Genetic risk for psychiatric disorders linked to brain changes
(HealthDay)—Polygenic risk scores for bipolar disorder and schizophrenia are associated with ventromedial prefrontal cortex (vmPFC) structure and function, according to a study published in the July/August issue of the Journal of Psychiatry & Neuroscience.
Christoph Abé, Ph.D., from the Karolinska Institutet in Stockholm, and colleagues examined whether polygenic risk scores for bipolar disorder and schizophrenia predict structural brain alterations in 98 patients with bipolar disorder and 81 healthy controls. Brain cortical thickness, surface area, and volume were derived from structural magnetic resonance imaging (MRI) scans. Polygenic risk was correlated with functional hub strength, derived from resting-stage functional MRI and brain connectomics in post-hoc analyses.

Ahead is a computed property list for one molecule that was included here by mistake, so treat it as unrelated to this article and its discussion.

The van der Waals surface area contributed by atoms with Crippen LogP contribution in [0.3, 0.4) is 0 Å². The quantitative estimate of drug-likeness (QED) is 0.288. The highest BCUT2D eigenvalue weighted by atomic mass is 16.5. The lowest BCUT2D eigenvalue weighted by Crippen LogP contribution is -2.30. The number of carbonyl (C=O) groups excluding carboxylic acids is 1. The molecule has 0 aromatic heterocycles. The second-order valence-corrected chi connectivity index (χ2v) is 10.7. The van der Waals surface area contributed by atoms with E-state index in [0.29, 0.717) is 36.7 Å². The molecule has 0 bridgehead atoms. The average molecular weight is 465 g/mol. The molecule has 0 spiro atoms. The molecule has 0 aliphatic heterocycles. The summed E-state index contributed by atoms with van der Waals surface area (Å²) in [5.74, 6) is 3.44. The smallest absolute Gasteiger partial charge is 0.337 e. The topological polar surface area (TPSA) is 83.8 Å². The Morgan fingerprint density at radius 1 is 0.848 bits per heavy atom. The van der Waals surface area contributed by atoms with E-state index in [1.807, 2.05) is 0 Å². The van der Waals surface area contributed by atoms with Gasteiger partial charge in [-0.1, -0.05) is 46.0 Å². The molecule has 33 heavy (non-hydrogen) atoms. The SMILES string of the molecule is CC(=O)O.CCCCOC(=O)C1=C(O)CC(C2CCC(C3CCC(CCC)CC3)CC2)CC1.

The researchers found that for both bipolar disorder and schizophrenia, higher polygenic risk scores were associated with a thinner vmPFC. These associations were observed in the combined group and in patients and drug-naive controls separately. There was a correlation noted for polygenic risk for bipolar disorder with the functional hub strength of the vmPFC within the default mode network.
"Polygenic risk scores for bipolar disorder and schizophrenia affect cortical thickness and the functional connectivity of the vmPFC," the authors write. "We suggest that these genetically mediated vmPFC abnormalities may play an important role in risk for developing bipolar disorder."
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